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#545 - Fish Sex Hormones, 07-May-1997

In the early 1990s, British researchers at Brunel University in
Uxbridge noticed that male fish living downstream from a sewage
treatment plant near London had testes laden with eggs. The male fish
had become hermaphrodites (also known as intersex --having the sexual
characteristics of both males and females).[1]

Subsequently, when caged trout were placed downstream from sewage
treatment plants in several British rivers, the males were discovered
to have elevated levels of a protein called vitellogenin in their
blood.[2] Vitellogenin is the protein responsible for making egg yolks
in female fish. Ordinarily, little, if any, vitellogenin is found in
the blood of male fish.[3] Male fish have a gene which, if triggered by
estrogen (female sex hormone) can produce vitellogenin, but male fish
ordinarily lack sufficient estrogen to trigger the vitellogenin-making
gene.

British researchers John Sumpter and Susan Jobling then reported that
male trout caged downstream from sewage treatment plants throughout
England showed the telltale vitellogenin in their blood, indicating
that something coming out of sewage treatment plants was having an
estrogenic effect on the fish.[3] Every sewage treatment plant in
England caused the estrogenic effect. It took only 2 to 3 weeks for the
vitellogenin to begin to appear in the blood of caged trout.

The British researchers tested a few common industrial chemicals to see
if they could stimulate the production of vitellogenin in male trout
under laboratory conditions. They found that several common industrial
chemicals could do the trick, and could do it in a dose-dependent way:
the more chemical the male trout were exposed to, the more vitellogenin
they produced.

Chemicals found to induce vitellogenin in males included octylphenol
and nonylphenol (both alkyl phenols, which are commonly used in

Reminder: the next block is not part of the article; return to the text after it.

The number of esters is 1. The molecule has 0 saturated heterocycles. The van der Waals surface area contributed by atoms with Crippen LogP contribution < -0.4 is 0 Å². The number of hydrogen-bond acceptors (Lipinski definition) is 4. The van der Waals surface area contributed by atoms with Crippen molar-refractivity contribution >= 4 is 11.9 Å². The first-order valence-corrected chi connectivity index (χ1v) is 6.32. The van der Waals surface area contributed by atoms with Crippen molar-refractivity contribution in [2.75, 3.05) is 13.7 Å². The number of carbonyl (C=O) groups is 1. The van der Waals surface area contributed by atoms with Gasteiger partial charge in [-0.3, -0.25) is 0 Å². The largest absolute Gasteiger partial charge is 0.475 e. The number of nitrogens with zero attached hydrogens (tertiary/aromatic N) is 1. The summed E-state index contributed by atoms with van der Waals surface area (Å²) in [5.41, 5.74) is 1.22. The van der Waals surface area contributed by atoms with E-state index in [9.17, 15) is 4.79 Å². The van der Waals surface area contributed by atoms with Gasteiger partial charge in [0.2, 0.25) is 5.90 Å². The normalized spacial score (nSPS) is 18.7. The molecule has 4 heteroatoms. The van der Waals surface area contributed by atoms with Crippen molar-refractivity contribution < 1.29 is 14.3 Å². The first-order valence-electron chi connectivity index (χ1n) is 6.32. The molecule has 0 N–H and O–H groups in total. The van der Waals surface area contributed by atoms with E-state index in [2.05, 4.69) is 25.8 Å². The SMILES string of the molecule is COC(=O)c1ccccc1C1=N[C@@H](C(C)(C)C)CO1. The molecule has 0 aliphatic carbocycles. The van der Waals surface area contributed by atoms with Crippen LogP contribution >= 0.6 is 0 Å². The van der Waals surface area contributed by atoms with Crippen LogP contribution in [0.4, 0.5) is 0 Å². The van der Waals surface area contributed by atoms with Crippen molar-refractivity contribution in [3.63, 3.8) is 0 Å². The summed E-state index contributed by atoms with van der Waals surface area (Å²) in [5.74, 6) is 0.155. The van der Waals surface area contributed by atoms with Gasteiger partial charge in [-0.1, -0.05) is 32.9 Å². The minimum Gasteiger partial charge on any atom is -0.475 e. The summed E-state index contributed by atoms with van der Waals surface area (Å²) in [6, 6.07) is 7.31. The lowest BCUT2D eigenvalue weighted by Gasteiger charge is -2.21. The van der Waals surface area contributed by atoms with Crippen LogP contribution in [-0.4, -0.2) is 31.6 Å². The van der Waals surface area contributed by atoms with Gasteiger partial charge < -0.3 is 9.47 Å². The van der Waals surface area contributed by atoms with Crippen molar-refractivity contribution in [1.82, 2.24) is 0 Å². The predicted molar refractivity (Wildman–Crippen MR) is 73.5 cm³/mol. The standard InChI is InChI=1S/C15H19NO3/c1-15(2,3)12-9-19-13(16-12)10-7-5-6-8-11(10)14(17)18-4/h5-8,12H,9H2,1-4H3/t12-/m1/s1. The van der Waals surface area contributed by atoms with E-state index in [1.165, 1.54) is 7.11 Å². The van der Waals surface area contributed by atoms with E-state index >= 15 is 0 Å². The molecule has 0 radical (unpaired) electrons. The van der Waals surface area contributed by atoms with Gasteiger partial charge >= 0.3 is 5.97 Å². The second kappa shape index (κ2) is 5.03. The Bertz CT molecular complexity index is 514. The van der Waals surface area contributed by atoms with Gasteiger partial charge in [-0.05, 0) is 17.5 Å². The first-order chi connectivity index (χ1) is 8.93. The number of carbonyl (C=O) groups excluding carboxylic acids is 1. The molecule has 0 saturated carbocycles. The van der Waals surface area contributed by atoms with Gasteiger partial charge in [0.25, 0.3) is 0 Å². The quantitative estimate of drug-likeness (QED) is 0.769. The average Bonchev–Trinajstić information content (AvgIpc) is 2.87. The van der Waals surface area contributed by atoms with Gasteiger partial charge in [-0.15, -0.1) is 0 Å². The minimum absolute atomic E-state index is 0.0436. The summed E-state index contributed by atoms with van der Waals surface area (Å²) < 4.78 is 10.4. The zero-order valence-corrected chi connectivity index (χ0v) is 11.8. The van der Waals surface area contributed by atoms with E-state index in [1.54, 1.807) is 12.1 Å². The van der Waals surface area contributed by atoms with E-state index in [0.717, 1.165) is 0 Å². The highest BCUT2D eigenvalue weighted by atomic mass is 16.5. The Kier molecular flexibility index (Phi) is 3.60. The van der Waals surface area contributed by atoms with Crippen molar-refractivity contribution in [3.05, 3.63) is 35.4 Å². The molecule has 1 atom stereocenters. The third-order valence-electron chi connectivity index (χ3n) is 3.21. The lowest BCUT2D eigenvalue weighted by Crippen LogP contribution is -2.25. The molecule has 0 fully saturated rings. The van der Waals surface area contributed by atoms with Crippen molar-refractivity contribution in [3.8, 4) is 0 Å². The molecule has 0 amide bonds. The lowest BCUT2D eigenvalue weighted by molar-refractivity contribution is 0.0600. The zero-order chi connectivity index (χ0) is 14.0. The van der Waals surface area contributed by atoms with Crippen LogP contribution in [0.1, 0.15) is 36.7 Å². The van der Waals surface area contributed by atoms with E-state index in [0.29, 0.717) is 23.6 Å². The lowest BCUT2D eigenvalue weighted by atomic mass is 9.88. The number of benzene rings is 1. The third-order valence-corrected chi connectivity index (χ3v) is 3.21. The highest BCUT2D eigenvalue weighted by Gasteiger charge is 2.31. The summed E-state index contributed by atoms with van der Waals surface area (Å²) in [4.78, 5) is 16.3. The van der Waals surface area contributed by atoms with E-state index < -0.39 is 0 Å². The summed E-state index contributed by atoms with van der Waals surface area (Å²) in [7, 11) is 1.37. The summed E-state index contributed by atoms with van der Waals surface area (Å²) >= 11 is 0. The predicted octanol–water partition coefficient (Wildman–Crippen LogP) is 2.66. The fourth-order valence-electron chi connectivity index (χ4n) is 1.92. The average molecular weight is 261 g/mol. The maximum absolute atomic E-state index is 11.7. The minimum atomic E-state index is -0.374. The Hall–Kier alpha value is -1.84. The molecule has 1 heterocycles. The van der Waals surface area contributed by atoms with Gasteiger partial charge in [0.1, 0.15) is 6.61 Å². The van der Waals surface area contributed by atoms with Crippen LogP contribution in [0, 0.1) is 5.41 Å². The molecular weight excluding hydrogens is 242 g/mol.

detergents, toiletries, lubricants and spermicides); bisphenol-A (the
building block of polycarbonate plastics); o,p'-DDT (the common
pesticide, banned in the U.S. but still widely used in some
industrializing parts of the world); and Arachlor 1221 (one of the 209
varieties of PCBs, or polychlorinated biphenyls --common industrial
chemicals now banned in the U.S. but still widely found in the
environment).[3]

These same researchers then tested mixtures of these chemicals. They
showed that mixtures were more powerful at producing vitellogenin than
any of the individual chemicals alone. They thus demonstrated
conclusively under laboratory conditions that these chemicals, at
levels commonly found in British rivers, could induce vitellogenin in
male fish.[3]

They found that the chemicals tended to bioconcentrate in the flesh of
the fish; in other words, as time passed, the concentration of the
chemicals increased. Thus even low concentration of a weakly estrogenic
chemical could eventually build up to a level that induced vitellogenin
production in male fish.

Sumpter and Jobling then asked themselves whether the estrogen effects
of these chemicals would be limited to one species. After reviewing
available literature and conducting a limited number of experiments
themselves, they concluded that, "Most evidence supports the idea that